Tuesday, August 21, 2012

Learning to Speak TASL About Religion

No one gets bashed, ok?  Just a personal reaction.TASL is Tactile American Sign Language used by the deaf-blind.

Learning TASL Signs for Religion

I am glad to be learning to sign these words.  Religion is a very important part of many people's lives.  And here in the Ozarks, they call it "the buckle of the Bible belt."  Sometimes I feel like people hit one another with that buckle very hard and it often causes hurt.  

But then there are those wonderful people who Live their religious beliefs instead of just talking about them.  These people have no need to swing that buckle around at all and they have my thanks and respect.

As a Buddhist it is odd to be learning all of the signs for only Christian religion.  I have no objection to this, as it is important to me to talk to others about what matters to them.  But Sometimes I wish I knew how to talk about what matters to me. I can say Baptist, I can say Methodist, I can say Catholic and Lutheran and Presbyterian.  I can say Assemblies of God, Bible, Christian, amen, (I'm told that deaf people who are Baptist sign it differently than other Christians)and Jesus.  I can say Christ, Lord, Deacon, Church, and Saint.   But sometimes I feel like sneaking in the question, "How do you say Bodhisattva, or Mindfulness, or Meditation, or Tara.  But I don't.  There is no need to cause my most excellent instructor pain or frustration.  When I was asked what religion I am and I made the ASL sign for Buddhist my instructor didn't know the sign.  When I spelled it she understood immediately and said "Oh" and no more talk about religion, except for teaching me the words I will need to know which  will be most useful in this location.  A friend who is atheist taught me that sign.  Today I was introduced to Jewish for the first time.  I'm a bit scared to ask how to say Muslim, but I will.

A thing I wonder is, given the "unpopularity" of non-Christian faiths, does this attitude come through in signed speech?  I do not want to learn some regional variation which offends people of other religions any more than I want to offend Christians.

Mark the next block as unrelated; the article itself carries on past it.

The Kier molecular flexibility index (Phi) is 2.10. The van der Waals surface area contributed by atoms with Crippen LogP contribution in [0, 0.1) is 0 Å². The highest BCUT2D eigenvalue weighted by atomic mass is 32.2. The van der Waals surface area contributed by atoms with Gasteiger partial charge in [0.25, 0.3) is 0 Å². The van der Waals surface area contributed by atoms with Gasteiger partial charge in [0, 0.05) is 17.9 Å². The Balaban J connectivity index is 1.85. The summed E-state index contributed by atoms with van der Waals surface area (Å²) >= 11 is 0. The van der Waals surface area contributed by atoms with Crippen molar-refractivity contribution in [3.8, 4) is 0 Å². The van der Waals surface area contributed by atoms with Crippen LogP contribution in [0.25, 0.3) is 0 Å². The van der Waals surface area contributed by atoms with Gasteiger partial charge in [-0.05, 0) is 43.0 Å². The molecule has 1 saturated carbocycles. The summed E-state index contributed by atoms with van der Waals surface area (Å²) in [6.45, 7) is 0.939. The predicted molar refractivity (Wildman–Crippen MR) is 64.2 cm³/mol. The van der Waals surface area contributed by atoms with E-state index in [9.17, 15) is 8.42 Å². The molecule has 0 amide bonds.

There are not many ASL regional variations left now that many deaf people use cell phones to text and ASL is taught on most college campuses.  But when I looked up the sign for Mormon on a website where the instructor was from Utah it was totally different than the one I was taught here.  So what about other religions?  It makes sense to me that some deaf people would pick up the prejudices of those who taught them to speak ASL.  So I guess I'll go to a well known national website to look up those words.

Another thing which was odd was that when I was learning to sign all those words it Felt like stepping into a  foreign culture.  I wanted to sign "Hu?"  "Why would I want to say that?"  I guess it's been a long time since I left that mind set, which I know, is of benefit to Many people.  Don't think I should  try explaining that where Cherokee and Buddhist beliefs agree I tend to think it makes sense, too.  It was just such a Strange feeling, working on getting all of those words right today, like entering another world.

1 comment:

  1. Interesting post ... I had not considered although I can understand it when I reflect on it ... it being the expectations that certain religions are like the Top 10 on a music list. The religions that come to mind might vary based on location. I mean no offense here, but if you were learning in New York City, Buddhist might have a sign known to more people. My guess is that the absence of that sign might have something to do with the need to use it. I have only met one person who informed me that she is a Buddhist. If there are not many Buddhists in your area, the people teaching TASL might not have needed that sign before meeting you.

    Great that you have a fallback means of expressing what you need to - spelling. Your instructor might not have known much about Buddhism and did not want to offend or to display her lack of information. (I wanted to type "ignorance" but I did not want to convey mean spiritedness. Words sometimes have negative nuances. Sigh. But that's all part of the thrill of communicating. Getting your point across without gratuitously offending others.)